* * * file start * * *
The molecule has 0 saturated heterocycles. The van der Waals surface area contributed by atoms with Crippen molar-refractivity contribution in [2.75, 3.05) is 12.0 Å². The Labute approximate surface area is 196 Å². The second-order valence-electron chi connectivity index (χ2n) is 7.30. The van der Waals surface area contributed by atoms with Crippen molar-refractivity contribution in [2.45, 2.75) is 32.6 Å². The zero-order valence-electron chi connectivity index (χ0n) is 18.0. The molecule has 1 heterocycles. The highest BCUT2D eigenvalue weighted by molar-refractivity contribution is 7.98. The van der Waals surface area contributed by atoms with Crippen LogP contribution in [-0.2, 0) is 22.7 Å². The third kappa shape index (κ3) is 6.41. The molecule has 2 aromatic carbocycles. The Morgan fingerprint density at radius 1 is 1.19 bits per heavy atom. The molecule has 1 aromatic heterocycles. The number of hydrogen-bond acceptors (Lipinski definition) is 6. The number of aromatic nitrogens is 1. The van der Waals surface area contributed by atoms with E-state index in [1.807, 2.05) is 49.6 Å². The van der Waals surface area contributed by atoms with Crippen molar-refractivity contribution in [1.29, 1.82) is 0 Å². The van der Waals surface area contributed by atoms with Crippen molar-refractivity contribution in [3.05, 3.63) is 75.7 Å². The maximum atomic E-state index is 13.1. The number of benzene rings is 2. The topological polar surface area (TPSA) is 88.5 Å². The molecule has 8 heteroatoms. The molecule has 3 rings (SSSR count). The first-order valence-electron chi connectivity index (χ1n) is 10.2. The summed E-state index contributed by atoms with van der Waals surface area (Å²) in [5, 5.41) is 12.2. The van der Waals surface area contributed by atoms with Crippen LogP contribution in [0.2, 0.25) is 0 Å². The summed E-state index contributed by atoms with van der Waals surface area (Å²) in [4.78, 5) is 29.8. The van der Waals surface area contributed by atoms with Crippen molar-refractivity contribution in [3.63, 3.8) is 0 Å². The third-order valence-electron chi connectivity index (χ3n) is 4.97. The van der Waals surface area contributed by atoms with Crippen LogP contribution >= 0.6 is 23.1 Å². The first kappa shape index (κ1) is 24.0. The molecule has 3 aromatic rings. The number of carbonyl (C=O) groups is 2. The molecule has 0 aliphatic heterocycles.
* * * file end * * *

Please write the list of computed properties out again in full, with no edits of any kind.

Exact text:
The molecule has 0 saturated heterocycles. The van der Waals surface area contributed by atoms with Crippen molar-refractivity contribution in [2.75, 3.05) is 12.0 Å². The Labute approximate surface area is 196 Å². The second-order valence-electron chi connectivity index (χ2n) is 7.30. The van der Waals surface area contributed by atoms with Crippen molar-refractivity contribution in [2.45, 2.75) is 32.6 Å². The zero-order valence-electron chi connectivity index (χ0n) is 18.0. The molecule has 1 heterocycles. The highest BCUT2D eigenvalue weighted by molar-refractivity contribution is 7.98. The van der Waals surface area contributed by atoms with Crippen LogP contribution in [-0.2, 0) is 22.7 Å². The third kappa shape index (κ3) is 6.41. The molecule has 2 aromatic carbocycles. The Morgan fingerprint density at radius 1 is 1.19 bits per heavy atom. The molecule has 1 aromatic heterocycles. The number of hydrogen-bond acceptors (Lipinski definition) is 6. The number of aromatic nitrogens is 1. The van der Waals surface area contributed by atoms with E-state index in [1.807, 2.05) is 49.6 Å². The van der Waals surface area contributed by atoms with Crippen molar-refractivity contribution in [1.29, 1.82) is 0 Å². The van der Waals surface area contributed by atoms with Crippen molar-refractivity contribution in [3.05, 3.63) is 75.7 Å². The maximum atomic E-state index is 13.1. The number of benzene rings is 2. The topological polar surface area (TPSA) is 88.5 Å². The molecule has 8 heteroatoms. The molecule has 3 rings (SSSR count). The first-order valence-electron chi connectivity index (χ1n) is 10.2. The summed E-state index contributed by atoms with van der Waals surface area (Å²) in [5, 5.41) is 12.2. The van der Waals surface area contributed by atoms with Crippen LogP contribution in [0.2, 0.25) is 0 Å². The summed E-state index contributed by atoms with van der Waals surface area (Å²) in [4.78, 5) is 29.8. The van der Waals surface area contributed by atoms with Crippen molar-refractivity contribution in [3.63, 3.8) is 0 Å². The third-order valence-electron chi connectivity index (χ3n) is 4.97. The van der Waals surface area contributed by atoms with Crippen LogP contribution >= 0.6 is 23.1 Å². The first kappa shape index (κ1) is 24.0. The molecule has 3 aromatic rings. The number of carbonyl (C=O) groups is 2. The molecule has 0 aliphatic heterocycles.